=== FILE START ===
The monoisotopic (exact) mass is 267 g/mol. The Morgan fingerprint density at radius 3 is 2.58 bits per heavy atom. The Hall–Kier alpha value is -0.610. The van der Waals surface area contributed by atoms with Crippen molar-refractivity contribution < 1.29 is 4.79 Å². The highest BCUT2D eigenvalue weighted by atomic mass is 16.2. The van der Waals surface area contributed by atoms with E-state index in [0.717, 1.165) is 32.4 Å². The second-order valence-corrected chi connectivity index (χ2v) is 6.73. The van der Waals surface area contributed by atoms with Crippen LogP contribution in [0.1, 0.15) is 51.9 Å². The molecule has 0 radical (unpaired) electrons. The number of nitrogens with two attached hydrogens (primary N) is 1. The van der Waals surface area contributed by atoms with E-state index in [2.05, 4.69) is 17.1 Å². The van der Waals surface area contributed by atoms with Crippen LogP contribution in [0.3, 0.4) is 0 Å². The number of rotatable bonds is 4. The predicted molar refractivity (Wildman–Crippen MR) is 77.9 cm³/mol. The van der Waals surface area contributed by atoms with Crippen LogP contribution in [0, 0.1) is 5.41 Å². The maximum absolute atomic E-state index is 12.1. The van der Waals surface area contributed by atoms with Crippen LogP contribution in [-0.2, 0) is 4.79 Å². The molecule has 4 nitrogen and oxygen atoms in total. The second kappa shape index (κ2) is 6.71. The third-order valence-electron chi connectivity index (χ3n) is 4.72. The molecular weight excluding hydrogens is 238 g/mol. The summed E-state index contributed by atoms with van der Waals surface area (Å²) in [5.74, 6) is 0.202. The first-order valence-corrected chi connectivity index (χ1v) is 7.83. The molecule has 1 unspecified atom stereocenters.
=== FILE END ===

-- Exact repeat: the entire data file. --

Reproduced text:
The monoisotopic (exact) mass is 267 g/mol. The Morgan fingerprint density at radius 3 is 2.58 bits per heavy atom. The Hall–Kier alpha value is -0.610. The van der Waals surface area contributed by atoms with Crippen molar-refractivity contribution < 1.29 is 4.79 Å². The highest BCUT2D eigenvalue weighted by atomic mass is 16.2. The van der Waals surface area contributed by atoms with E-state index in [0.717, 1.165) is 32.4 Å². The second-order valence-corrected chi connectivity index (χ2v) is 6.73. The van der Waals surface area contributed by atoms with Crippen LogP contribution in [0.1, 0.15) is 51.9 Å². The molecule has 0 radical (unpaired) electrons. The number of nitrogens with two attached hydrogens (primary N) is 1. The van der Waals surface area contributed by atoms with E-state index in [2.05, 4.69) is 17.1 Å². The van der Waals surface area contributed by atoms with Crippen LogP contribution in [0.3, 0.4) is 0 Å². The number of rotatable bonds is 4. The predicted molar refractivity (Wildman–Crippen MR) is 77.9 cm³/mol. The van der Waals surface area contributed by atoms with Crippen LogP contribution in [0, 0.1) is 5.41 Å². The maximum absolute atomic E-state index is 12.1. The van der Waals surface area contributed by atoms with Crippen LogP contribution in [-0.2, 0) is 4.79 Å². The molecule has 4 nitrogen and oxygen atoms in total. The second kappa shape index (κ2) is 6.71. The third-order valence-electron chi connectivity index (χ3n) is 4.72. The molecular weight excluding hydrogens is 238 g/mol. The summed E-state index contributed by atoms with van der Waals surface area (Å²) in [5.74, 6) is 0.202. The first-order valence-corrected chi connectivity index (χ1v) is 7.83. The molecule has 1 unspecified atom stereocenters.